The Kelsey launches a new identity and website

The Kelsey, a pioneering California based housing organization, has launched a new brand identity that signals its disability-inclusive approach to housing and its community partnerships.

Created in collaboration with San Francisco design studio Landscape, the new identity supports The Kelsey’s mission in an emotional and beautiful way.

The Kelsey is a non-profit that centers on the lived experience of people with disabilities to innovate multifamily housing that is affordable and inclusive, starting with a 240+ home pipeline in one of the nation’s toughest housing markets. Working closely with community leaders, investors, developers and policymakers, it has made significant progress towards building a nationally scalable solution that blends public and private funding sources. The organization is currently advancing a housing pipeline worth over $180 million, having worked with nearly 1,000 community partners on creating new solutions.

Supporting scale

The new identity needed to signal the organization’s progress and engage a broad set of potential partners.

Centered around the idea of ‘building opportunity through inclusivity’, it grounds The Kelsey’s work in creating opportunity that benefits people of all backgrounds, including people with disabilities. It reinforces the drive, attention to detail, scale and seriousness of the organization’s work. It positions The Kelsey as an innovative and credible organization that brings together diverse communities, funders, and policymakers for positive change.

“Our new identity reinforces The Kelsey’s mission to advance disability-forward, innovative, thoughtfully designed housing solutions,” says Micaela Connery, Co-founder and CEO of The Kelsey. “It now reflects all the impactful work underway at The Kelsey, the community that we serve, and the growth that we’ve experienced since our launch in 2018. Landscape dug into our mission, examined our impact to date, and talked to all our partners and allies to design a brand that reflects where we are today and where we’re going in the future.”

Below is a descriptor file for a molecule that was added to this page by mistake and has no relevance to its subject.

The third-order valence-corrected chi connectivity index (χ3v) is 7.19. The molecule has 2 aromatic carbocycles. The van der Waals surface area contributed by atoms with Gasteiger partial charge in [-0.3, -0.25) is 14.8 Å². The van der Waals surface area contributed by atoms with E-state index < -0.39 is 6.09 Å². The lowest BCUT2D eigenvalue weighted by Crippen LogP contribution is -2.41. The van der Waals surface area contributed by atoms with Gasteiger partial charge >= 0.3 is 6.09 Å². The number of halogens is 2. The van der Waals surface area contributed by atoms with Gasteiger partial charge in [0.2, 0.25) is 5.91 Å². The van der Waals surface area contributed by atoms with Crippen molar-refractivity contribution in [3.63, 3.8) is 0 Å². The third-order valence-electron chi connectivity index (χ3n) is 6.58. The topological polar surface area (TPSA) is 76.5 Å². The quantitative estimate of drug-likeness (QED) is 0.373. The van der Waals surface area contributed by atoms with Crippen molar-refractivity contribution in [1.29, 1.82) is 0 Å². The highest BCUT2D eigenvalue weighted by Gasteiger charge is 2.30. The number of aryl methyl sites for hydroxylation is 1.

Reinforcing inclusion and design thinking

The brand identity supports the balance of high-level design thinking, business acumen, empathy, and energy that The Kelsey team applies to its projects, work and culture. The Kelsey is driven by a ‘disability-forward’ mindset, recognizing disability-inclusion as a critical component of a thriving society and as an identity that is valued and visible, to create spaces where people of all identities are seen, welcomed and supported.

The visual execution reinforces this inclusion through whimsical illustrations, bold, universal typeface selection, and a color palette based on skin tones. It is grounded in vibrant colors reflecting the creative power of diversity and helping The Kelsey to break the visual stereotypes in the non-profit sector, making its mission accessible to a wider audience.

The photography portrays the lived experience of people with disabilities in a genuine way and conveys the power of their ideas, actions and voices.

“Design – which includes language – can play a critical role in making complex social topics accessible to broader audiences,” says Adam Weiss, creative director of Landscape. “But as importantly, good design also makes these topics easier to act on for everyone, inspiring more diverse groups of people to participate in positive social movements or changes. In the case of The Kelsey, designing for inclusivity also meant designing for and with people who have disabilities. Our team worked with disability advocates and external consultants to ensure that the design of the brand and site, from the user experience to colors, images, and words was designed to be as accessible as possible to people with a broad range of abilities.”

“We design buildings that are representative of their community, welcoming to everyone, and best-in-class; our brand should do the same,” adds Micaela Connery. “Too often beauty is dictated and is reserved for the select few, and not inclusive of the communities they serve. We don’t believe that should be the case.”